Enterprise DevSecOps is the union of Agile development, security, and operations. Organizations have experienced some notable success in integrating two of the three pillars of long-term competitive advantage and strategy, alternately benefitting from DevSec, SecOps, and DevOps with each of their hybrid emphasis. However, the real benefit to organization’s bottom line and market advantage is realized by aligning all three functions. It is easy enough to theorize about what DevSecOps is and what it does. The challenge, though, is how to implement enterprise DevSecOps in a practical and functional way.
Throughout our series on enterprise DevSecOps, we looked at the union of DevSec and SecOps, and at infusing security throughout DevOps. In the former, the union results in a focus those tools and processes which will provide end-to-end security for the operational system without compromising uptime or runtime quality. With the latter, the result is prioritizing security at the scale of the entire DevOps portfolio. Combining these – that is, rolling out tools and processes that provide prioritized end-to-end security at the scale of the DevOps portfolio – is an effective means to implement enterprise DevSecOps in your organization.
ThreatModeler™ is the Tool for Enterprise DevSecOps
ThreatModeler™ is the world’s first enterprise DevSecOps implementation solution. Whereas traditional threat modeling tools provide some efficiency in analyzing single applications in isolation, ThreatModeler™ is fundamentally an enterprise solution, benefitting stakeholders throughout the organization.
The ThreatModeler™ platform enables the CISO to manage organizational risk by yielding:
- An in-depth understanding contemplated or deployed compensating controls;
- Thorough appreciation of the assets which attract attackers; and
- Analytical insights to the comprehensive attack surface through which attackers will initiate their activities.
ThreatModeler™ also provides consistent, concrete and actionable output to the DevOps and Security teams with:
- Automating the threat modeling and threat identification process based on application and system architecture;
- Seamless integration with Agile workflows and toolsets;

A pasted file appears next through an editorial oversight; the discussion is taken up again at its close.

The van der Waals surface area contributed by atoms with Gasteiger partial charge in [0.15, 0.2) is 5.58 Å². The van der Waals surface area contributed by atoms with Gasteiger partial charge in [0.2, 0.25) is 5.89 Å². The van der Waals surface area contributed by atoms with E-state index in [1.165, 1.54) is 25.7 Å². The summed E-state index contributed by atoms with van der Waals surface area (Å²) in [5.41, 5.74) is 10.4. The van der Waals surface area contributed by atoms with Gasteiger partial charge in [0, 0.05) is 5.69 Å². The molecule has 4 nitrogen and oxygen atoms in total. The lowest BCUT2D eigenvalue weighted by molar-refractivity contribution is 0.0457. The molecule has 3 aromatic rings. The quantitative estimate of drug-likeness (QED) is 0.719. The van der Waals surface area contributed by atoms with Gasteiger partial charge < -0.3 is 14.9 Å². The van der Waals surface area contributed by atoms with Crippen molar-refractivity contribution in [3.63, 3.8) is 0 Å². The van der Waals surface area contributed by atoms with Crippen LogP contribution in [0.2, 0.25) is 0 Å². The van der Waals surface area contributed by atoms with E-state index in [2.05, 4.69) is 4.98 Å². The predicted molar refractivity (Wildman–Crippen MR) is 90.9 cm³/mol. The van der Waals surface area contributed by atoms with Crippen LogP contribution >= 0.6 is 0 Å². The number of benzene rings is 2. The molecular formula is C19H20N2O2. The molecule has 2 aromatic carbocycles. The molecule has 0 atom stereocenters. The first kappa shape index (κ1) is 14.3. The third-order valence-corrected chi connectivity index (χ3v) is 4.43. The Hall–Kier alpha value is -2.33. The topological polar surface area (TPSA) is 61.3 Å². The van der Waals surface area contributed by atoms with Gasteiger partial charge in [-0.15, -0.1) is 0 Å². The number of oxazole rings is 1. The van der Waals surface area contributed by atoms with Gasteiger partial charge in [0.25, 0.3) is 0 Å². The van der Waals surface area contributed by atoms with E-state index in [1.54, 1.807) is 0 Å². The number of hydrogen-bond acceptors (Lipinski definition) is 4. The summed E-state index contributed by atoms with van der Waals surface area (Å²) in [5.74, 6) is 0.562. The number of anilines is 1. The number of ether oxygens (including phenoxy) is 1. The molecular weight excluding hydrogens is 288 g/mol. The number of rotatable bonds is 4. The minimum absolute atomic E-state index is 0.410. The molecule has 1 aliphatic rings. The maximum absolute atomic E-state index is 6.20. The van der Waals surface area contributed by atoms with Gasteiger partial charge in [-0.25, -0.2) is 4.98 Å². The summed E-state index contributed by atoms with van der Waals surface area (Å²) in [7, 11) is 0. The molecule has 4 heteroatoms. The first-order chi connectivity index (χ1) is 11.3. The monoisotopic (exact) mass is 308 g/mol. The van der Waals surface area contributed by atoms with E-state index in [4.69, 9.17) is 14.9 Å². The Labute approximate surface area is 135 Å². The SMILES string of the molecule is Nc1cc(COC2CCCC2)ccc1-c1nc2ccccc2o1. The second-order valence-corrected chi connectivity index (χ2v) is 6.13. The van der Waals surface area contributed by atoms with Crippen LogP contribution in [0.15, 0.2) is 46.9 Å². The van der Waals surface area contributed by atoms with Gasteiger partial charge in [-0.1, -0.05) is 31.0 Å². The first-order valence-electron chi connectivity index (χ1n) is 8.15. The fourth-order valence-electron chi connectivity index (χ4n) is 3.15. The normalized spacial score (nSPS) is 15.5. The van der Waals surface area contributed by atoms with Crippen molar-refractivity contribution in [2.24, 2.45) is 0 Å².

- Collaboration across all functional roles; and
- Transforming real-time threat intelligence into role-based actionable output, including cascading synchronization of new threats within existing threat models.
How to Implement Enterprise DevSecOps
Agile is a methodology. DevOps is a culture. Enterprise DevSecOps is the process of infusing security end-to-end throughout that culture and methodology. However, DevSecOps is more than a slogan that security is everyone’s concern. Practical infusion of security at the scale of the entire DevOps portfolio, and keeping up with iterative Agile sprints requires more than motivational phrases. It requires tools and processes that automate the infusion, which transforms security considerations into a self-serve model from which security experts and non-experts alike may collaborate and align their functions for the fulfillment of business goals. Thus, to implement enterprise DevSecOps in a practical, systematic way, organizations need to roll out an enterprise threat modeling practice powered by ThreatModeler™.
A three-phase roll-out of enterprise threat modeling may take 12 months to complete:
- The Initial Phase may take only three months during which the security team creates 15 – 20 threat models with ThreatModeler™. The focus of this phase is to introduce the threat modeling tool and process to the security experts so they can develop a repeatable process, learn how to generate security requirements and test cases consistently, and build a central threat library from threat intelligence feeds.
- The Transitional Phase may take another three months to complete. During this time the security team introduces ThreatModeler™ to the application and system architects and shows them how to whiteboard their projects and iterations on the diagramming canvas. Developers and ops teams learn how to utilize ThreatModeler™ to track the progress of implementing security requirements at each phase of their sprints. As a target, each team creates and keeps up to date 20 – 30 new threat models out of their entire portfolio.
- The Universal Phase may take another six months. During this phase, all DevOps teams participate in the threat modeling initiative and transition to using ThreatModeler™. By the end of this phase, the organization will be able to study its top-ten threats, ten most vulnerable applications, and will be well on its way to constructing an analysis of its comprehensive attack surface.
As the organization continues to work with ThreatModeler™, it will infuse security end-to-end throughout the DevOps culture and Agile production methodologies – which is, of course, to implement enterprise DevSecOps. The result is the alignment of the various functions of development, operations, and security with the overarching business goals and strategy.
To learn more about how enterprise threat modeling helps implement enterprise DevSecOps practically,